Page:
Money or gift cards are a popular choice and something employees generally value, largely because they can put the money or gift card – provided it’s to a business they actually frequent – to immediate use. On the downside, a monetary gift carries tax implications as the IRS views cash and gift cards, even those distributed as an end-of-year perk, as additional compensation and, thus, taxable income.
“Some employers will often soften this blow by ‘grossing up’ the value of the gift [to absorb the tax burden],” Brennan says.
As for what employees generally do not want: skip the generic items like water bottles or mugs emblazoned with the pizzeria’s logo as well as the trophies or certificates that are trite and dull.
Don’t assume money is the best option
Yes, cash and gift cards are desired rewards, but even the practical can feel impersonal. Savvy business owners might look for more creative, distinctive ways to show appreciation for their team members.
“This shouldn’t be another training program. Innovation and creativity always sell,” Samel reminds.
Pizzeria owners, for instance, might create a dinner event or outing for their staff members and invite them to bring a guest to heighten meaning and foster community. Such experiential events might include a group bowling trip, indoor skydiving or a boat cruise. Brennan has even seen some business owners facilitate charitable events or gift giving, which taps into employees’ rising interest in working for a company that demonstrates philanthropic values.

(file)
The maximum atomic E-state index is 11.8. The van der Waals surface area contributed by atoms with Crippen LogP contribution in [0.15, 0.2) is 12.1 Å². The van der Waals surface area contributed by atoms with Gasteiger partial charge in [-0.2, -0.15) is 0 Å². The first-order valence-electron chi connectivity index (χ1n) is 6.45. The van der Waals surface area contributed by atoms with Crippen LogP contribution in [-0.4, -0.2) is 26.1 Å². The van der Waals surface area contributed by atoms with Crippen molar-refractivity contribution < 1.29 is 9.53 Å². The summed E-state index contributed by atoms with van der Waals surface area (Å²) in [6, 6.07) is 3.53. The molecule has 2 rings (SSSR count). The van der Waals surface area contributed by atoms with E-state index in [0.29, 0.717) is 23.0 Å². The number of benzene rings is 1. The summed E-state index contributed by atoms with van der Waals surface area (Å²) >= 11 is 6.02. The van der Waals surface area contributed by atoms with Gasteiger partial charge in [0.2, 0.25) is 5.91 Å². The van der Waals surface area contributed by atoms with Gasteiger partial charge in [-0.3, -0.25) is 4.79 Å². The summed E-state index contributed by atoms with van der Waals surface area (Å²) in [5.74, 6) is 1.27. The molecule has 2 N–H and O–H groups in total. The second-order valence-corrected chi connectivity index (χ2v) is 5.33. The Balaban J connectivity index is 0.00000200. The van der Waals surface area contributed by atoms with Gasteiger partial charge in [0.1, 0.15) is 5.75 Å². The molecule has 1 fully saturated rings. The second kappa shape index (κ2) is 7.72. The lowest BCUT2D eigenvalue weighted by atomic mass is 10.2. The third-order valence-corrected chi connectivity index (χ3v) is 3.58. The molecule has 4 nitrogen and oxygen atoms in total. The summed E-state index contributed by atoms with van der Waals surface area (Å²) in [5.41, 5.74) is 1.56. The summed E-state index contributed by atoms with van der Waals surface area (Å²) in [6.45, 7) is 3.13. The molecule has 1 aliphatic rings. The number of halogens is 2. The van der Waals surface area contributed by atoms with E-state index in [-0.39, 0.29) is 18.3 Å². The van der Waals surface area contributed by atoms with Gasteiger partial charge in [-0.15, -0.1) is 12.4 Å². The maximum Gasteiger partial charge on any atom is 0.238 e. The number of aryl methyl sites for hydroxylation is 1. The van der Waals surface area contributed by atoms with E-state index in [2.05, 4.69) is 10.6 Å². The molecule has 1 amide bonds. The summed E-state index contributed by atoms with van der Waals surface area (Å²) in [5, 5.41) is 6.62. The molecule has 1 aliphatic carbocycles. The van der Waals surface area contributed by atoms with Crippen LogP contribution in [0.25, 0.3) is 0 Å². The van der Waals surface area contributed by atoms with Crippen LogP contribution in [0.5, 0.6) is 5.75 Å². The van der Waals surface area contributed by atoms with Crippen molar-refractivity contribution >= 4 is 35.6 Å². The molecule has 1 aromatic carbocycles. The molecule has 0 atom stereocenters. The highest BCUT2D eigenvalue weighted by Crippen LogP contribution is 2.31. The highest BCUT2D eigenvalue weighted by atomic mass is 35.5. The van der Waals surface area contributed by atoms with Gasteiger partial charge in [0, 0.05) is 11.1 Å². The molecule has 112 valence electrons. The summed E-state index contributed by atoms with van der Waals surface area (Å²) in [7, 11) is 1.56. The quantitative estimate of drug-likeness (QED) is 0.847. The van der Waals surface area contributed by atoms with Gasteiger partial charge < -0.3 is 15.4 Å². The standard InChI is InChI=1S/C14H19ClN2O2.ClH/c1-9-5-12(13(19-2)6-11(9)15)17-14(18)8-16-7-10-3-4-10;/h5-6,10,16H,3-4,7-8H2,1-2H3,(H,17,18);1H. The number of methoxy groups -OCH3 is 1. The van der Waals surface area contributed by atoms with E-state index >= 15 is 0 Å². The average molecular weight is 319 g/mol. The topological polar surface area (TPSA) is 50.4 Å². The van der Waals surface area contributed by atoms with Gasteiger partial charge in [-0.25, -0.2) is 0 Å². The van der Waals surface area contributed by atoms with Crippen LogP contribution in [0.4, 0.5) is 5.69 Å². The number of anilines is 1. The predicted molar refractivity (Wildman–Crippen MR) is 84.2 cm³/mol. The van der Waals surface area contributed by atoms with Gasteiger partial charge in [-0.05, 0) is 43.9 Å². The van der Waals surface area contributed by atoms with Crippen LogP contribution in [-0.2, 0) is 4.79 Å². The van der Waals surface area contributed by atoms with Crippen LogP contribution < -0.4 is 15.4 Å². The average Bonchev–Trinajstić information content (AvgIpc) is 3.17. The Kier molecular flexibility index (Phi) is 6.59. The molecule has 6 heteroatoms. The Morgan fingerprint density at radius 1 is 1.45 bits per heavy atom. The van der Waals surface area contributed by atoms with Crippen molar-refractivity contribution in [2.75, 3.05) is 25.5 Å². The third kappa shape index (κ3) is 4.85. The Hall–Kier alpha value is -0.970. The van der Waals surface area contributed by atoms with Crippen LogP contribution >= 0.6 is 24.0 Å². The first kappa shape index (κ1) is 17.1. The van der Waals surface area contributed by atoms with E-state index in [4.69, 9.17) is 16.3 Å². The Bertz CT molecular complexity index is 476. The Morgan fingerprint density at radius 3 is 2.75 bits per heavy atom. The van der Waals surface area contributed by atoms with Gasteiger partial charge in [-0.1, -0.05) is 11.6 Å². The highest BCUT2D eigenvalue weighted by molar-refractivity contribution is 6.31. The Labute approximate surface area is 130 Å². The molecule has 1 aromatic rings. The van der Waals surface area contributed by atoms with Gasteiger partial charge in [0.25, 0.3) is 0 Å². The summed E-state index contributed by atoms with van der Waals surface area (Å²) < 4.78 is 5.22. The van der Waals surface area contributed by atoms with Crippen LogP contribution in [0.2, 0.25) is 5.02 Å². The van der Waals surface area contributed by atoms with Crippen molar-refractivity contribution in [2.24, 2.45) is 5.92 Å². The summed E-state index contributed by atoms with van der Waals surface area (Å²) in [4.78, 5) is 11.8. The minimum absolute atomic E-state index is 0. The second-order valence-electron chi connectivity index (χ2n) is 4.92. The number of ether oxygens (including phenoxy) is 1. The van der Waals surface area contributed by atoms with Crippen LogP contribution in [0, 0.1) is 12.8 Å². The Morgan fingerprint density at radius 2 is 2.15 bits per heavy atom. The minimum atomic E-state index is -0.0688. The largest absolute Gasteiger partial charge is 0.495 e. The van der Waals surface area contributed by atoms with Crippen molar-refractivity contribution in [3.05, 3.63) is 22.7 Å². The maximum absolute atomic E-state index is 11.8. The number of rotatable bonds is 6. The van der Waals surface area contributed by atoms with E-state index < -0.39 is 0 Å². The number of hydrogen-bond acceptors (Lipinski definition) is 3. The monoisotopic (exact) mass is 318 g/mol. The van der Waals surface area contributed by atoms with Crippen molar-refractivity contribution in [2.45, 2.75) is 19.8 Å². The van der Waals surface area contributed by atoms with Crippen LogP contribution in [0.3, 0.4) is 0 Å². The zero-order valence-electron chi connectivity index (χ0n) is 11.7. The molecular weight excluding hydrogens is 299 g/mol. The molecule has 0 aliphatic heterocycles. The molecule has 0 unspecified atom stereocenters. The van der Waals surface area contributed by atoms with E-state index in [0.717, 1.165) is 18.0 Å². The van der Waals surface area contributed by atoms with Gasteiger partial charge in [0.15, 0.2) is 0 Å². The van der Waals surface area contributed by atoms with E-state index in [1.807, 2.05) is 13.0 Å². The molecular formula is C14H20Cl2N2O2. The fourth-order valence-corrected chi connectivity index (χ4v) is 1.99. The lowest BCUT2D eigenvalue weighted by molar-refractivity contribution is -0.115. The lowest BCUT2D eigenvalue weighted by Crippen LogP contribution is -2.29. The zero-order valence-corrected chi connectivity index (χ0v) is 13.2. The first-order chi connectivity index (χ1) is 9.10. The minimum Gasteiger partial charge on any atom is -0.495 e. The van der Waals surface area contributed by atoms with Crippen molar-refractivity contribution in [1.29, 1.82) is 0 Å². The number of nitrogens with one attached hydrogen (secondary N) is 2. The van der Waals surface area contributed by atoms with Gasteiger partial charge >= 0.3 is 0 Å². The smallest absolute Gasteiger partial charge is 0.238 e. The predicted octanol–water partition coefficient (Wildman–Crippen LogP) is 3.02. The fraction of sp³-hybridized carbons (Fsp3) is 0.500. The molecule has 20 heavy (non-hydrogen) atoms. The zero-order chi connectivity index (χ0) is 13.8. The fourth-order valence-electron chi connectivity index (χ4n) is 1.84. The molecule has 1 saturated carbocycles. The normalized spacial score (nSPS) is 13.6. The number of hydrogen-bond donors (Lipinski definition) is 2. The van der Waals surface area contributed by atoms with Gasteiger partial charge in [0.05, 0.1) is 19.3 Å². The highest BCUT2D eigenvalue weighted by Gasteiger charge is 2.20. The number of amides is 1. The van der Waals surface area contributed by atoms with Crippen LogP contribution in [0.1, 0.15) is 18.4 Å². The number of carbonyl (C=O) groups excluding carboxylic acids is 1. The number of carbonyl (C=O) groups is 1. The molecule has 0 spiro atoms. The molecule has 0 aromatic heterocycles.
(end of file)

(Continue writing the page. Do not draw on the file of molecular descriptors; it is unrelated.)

“The bottom line is that it should be meaningful to the employee, not the employer,” Samel says, suggesting that pizzerias might even create an internal survey to discover what gifts staff would most like to receive.
Do assign a point person
Samel recommends pizzeria owners appoint an internal person to take ownership of year-end appreciation and any other employee recognition programs. Having a specific individual charged to guide this effort and accountable to see it through helps ensure that employee appreciation receives the requisite attention and doesn’t fade into the background.
“Make it part of this individual’s job description and their compensation package,” Samel says.
Some employees might have 10 years’ tenure; others might have just started last month. When doing year-end
appreciation, though, everybody should get something, Samel says, even if ownership might segment employees and distribute applicable rewards accordingly. Klavon, for instance, created a tiered program in which senior employees at Klavon’s received a bit more of the Employee Appreciation Day pot than the newest restaurant staff.
Do make it a big deal
Samel encourages operators to make a point of recognizing employees both internally and externally. Pair the year-end gift with a handwritten note. Spotlight your employees’ good deeds on social media channels. Create a bulletin board where employees can give a shout-out to their co-workers. In fact, pizzerias can leverage the year’s close to stir new employee recognition practices management can integrate throughout the year to drive motivation, retention and performance.
Daniel P. Smith Chicago-based writer has covered business issues and best practices for a variety of trade publications, newspapers, and magazines.